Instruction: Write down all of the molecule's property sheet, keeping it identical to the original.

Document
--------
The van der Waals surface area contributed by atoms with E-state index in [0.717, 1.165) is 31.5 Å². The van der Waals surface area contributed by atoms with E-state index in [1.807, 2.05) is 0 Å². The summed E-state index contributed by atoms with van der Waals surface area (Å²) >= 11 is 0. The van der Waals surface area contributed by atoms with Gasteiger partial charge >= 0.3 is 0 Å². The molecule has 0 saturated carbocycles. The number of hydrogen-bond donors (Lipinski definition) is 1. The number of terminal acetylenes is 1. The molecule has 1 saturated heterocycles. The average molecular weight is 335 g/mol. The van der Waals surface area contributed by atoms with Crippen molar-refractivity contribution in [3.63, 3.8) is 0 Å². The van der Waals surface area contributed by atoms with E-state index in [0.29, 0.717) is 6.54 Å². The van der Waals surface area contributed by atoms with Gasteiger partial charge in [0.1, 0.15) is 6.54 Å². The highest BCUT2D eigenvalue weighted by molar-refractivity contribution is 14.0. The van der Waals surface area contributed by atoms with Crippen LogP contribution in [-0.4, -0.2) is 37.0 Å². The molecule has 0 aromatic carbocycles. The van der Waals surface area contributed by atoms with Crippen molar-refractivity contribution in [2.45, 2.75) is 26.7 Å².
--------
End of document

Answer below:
The van der Waals surface area contributed by atoms with E-state index in [0.717, 1.165) is 31.5 Å². The van der Waals surface area contributed by atoms with E-state index in [1.807, 2.05) is 0 Å². The summed E-state index contributed by atoms with van der Waals surface area (Å²) >= 11 is 0. The van der Waals surface area contributed by atoms with Gasteiger partial charge >= 0.3 is 0 Å². The molecule has 0 saturated carbocycles. The number of hydrogen-bond donors (Lipinski definition) is 1. The number of terminal acetylenes is 1. The molecule has 1 saturated heterocycles. The average molecular weight is 335 g/mol. The van der Waals surface area contributed by atoms with Crippen molar-refractivity contribution in [3.63, 3.8) is 0 Å². The van der Waals surface area contributed by atoms with E-state index in [0.29, 0.717) is 6.54 Å². The van der Waals surface area contributed by atoms with Gasteiger partial charge in [0.1, 0.15) is 6.54 Å². The highest BCUT2D eigenvalue weighted by molar-refractivity contribution is 14.0. The van der Waals surface area contributed by atoms with Crippen LogP contribution in [-0.4, -0.2) is 37.0 Å². The molecule has 0 aromatic carbocycles. The van der Waals surface area contributed by atoms with Crippen molar-refractivity contribution in [2.45, 2.75) is 26.7 Å².